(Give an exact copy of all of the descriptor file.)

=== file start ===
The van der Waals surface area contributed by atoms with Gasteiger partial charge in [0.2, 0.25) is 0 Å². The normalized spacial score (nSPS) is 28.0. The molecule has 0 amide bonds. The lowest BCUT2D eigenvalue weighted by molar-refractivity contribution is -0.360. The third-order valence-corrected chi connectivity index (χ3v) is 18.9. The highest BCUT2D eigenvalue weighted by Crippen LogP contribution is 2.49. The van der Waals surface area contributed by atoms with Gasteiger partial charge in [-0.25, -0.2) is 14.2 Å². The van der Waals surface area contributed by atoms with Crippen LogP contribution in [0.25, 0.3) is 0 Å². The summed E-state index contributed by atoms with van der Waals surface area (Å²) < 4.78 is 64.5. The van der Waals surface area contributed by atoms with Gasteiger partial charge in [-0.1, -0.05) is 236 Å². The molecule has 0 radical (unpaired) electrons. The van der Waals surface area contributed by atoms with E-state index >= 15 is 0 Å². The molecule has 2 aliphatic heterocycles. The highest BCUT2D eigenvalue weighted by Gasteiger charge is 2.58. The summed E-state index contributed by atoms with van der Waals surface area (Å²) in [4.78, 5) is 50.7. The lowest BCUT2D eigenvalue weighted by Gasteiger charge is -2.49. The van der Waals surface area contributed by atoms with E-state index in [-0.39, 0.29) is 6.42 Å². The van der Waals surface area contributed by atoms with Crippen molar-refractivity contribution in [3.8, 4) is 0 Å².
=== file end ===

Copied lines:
The van der Waals surface area contributed by atoms with Gasteiger partial charge in [0.2, 0.25) is 0 Å². The normalized spacial score (nSPS) is 28.0. The molecule has 0 amide bonds. The lowest BCUT2D eigenvalue weighted by molar-refractivity contribution is -0.360. The third-order valence-corrected chi connectivity index (χ3v) is 18.9. The highest BCUT2D eigenvalue weighted by Crippen LogP contribution is 2.49. The van der Waals surface area contributed by atoms with Gasteiger partial charge in [-0.25, -0.2) is 14.2 Å². The van der Waals surface area contributed by atoms with Crippen LogP contribution in [0.25, 0.3) is 0 Å². The summed E-state index contributed by atoms with van der Waals surface area (Å²) < 4.78 is 64.5. The van der Waals surface area contributed by atoms with Gasteiger partial charge in [-0.1, -0.05) is 236 Å². The molecule has 0 radical (unpaired) electrons. The van der Waals surface area contributed by atoms with E-state index >= 15 is 0 Å². The molecule has 2 aliphatic heterocycles. The highest BCUT2D eigenvalue weighted by Gasteiger charge is 2.58. The summed E-state index contributed by atoms with van der Waals surface area (Å²) in [4.78, 5) is 50.7. The lowest BCUT2D eigenvalue weighted by Gasteiger charge is -2.49. The van der Waals surface area contributed by atoms with E-state index in [-0.39, 0.29) is 6.42 Å². The van der Waals surface area contributed by atoms with Crippen molar-refractivity contribution in [3.8, 4) is 0 Å².